Hair – Brazilian Blowout, Kill or Cure?

by Marion G Shaw on October 2, 2010

Being the curious person that I am, I am watching with interest all of the reports on the various “Brazilian” hair straightening and smoothing treatments.

Many people say it’s the greatest thing since sliced bread, others have severe reactions and would never repeat the treatment.

Here is some information I was given and have researched on the various treatments.

Brazilian Blowout was originally manufactured in Brazil by a company called Cadiveau and apparently did not contain Formaldehyde.  I have spoken to several salon owners who have done the treatments since it was brought into North America who said that the original product caused no throat, lung or eye reactions, however, it is now manufactured in Florida, since which time, according to the people who use it, there has been a formulation change and there is a distinct chemical odour, similar to formaldehyde.

The same company, Cadiveau, now produces another product called Brazilian Tribe.

Another type of smoothing product is the Keratin Complex, made in Brazil by Coppola and, according to a Brazilian Tribe educator, is her favourite.  Produces no odour and is more than a smoothing treatment, but also actually straightens the hair.  Having read reports on it by consumers who have actually had this process done, the effects last more than a year, with a definite regrowth once the hair grows out.

The Brazilian Blowout product actually contains a chemical called Glutaraldehyde.  This is used to disinfect medical and dental equipment and is the leading source of occupational asthma.  Anyone who suffers from lung problems or any form of asthma should definitely not have this service done.  Glutaraldehyde is also used as an embalming fluid.  It is relatively odourless within the product until such time as it is heated, which of course is part of the treatment, using a 450 degree flat iron.  This is when the fumes are released.

Salons performing the BB should have very specific venting immediately above the treatment area.  Both client and stylist should wear masks and not the paper type – this just traps the fumes and actually concentrates them.  You need an industrial mask.  An air exchange system, taking the air out of the salon and replacing it with fresh air should also be used.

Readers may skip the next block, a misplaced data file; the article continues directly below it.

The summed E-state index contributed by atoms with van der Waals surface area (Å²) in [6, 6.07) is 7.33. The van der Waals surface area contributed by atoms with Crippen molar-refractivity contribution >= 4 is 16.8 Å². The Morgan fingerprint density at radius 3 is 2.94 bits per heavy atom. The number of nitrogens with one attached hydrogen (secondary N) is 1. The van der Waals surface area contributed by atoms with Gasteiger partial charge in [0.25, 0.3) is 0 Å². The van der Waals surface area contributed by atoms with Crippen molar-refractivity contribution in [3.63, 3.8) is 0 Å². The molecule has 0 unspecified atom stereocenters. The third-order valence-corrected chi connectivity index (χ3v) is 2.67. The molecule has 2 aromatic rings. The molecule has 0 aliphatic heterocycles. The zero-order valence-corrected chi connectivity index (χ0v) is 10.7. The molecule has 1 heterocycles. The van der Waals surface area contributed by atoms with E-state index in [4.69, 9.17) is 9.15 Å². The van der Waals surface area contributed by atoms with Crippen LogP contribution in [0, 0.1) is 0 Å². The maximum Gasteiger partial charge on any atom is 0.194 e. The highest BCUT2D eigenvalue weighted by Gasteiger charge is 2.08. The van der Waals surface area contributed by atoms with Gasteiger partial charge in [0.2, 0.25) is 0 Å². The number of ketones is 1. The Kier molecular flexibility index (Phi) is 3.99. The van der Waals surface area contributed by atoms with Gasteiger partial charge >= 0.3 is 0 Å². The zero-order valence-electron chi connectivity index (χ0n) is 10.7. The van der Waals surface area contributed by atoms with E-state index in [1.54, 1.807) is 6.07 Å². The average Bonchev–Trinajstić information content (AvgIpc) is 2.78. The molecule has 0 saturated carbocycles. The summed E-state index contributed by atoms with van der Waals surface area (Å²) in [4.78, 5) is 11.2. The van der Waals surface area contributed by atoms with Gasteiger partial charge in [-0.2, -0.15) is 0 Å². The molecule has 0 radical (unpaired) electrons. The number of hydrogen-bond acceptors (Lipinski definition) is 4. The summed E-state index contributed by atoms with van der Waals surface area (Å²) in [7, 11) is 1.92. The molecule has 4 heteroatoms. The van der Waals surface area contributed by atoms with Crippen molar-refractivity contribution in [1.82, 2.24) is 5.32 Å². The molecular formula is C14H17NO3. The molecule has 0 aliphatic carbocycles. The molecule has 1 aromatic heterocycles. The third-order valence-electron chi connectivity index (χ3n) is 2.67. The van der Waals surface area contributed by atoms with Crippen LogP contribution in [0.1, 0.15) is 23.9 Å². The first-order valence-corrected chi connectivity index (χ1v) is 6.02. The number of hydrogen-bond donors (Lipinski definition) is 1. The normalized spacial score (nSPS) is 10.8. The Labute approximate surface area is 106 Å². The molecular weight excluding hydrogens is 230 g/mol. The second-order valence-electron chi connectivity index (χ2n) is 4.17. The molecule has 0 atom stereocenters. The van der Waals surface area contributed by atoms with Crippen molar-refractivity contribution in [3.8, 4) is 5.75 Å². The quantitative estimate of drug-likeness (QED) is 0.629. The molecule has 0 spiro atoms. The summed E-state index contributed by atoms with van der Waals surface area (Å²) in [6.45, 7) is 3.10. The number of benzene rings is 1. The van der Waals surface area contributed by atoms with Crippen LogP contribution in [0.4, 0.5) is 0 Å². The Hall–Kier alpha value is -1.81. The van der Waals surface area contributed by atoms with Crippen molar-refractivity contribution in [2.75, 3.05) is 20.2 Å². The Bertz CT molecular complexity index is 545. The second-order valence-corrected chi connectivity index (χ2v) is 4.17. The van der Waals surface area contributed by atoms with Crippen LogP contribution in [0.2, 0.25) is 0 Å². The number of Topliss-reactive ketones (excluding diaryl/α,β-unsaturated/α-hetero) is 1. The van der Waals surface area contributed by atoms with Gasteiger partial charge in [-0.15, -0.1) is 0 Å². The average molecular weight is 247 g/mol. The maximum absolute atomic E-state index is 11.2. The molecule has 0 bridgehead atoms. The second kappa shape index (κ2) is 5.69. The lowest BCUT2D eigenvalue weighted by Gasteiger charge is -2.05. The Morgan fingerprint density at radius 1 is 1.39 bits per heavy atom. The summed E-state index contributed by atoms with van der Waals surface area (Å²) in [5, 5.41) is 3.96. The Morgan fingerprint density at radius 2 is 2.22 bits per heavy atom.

The more frequently a client has the service performed, which will probably be around 12 weeks, the more build up of the chemical in the hair, which is released every time the hair is shampooed and flat ironed, exposing the client on an ongoing basis.  There are reports of deaths of several women in Brazil, who, with their thick, coarse, curly hair, have the treatment done very frequently.

One thing that does seem to make a difference is the amount of product used.  Now we all know that hairstylists overuse products.  We tell our clients to use a dime size and we tend to use a handful!!!  However, with the BB, the amount used is very important.  The product is measured into the cap of the bottle.  Should be used very sparingly, only 1 cap for short hair, 2 for medium length hair and a maximum of 3 for long hair.  Although the product should be taken to the roots, it should not be applied to the scalp.

I am constantly researching this subject.  I will have some guest bloggers who are experts give some more information on this growing salon service.  By the way, some of the European countries have banned the use of the product.

So, before you decide to go from frizzy to smooth and straight, make sure you find out which product is being used, is the stylist certified and find out what the ingredients are.

By the way,  the FDA says that solutions containing more than 0.2% formaldehyde are not safe.

Yet, apparently, if the concentration of the chemical in a product is less than 2% it does not have to be reported as an ingredient.

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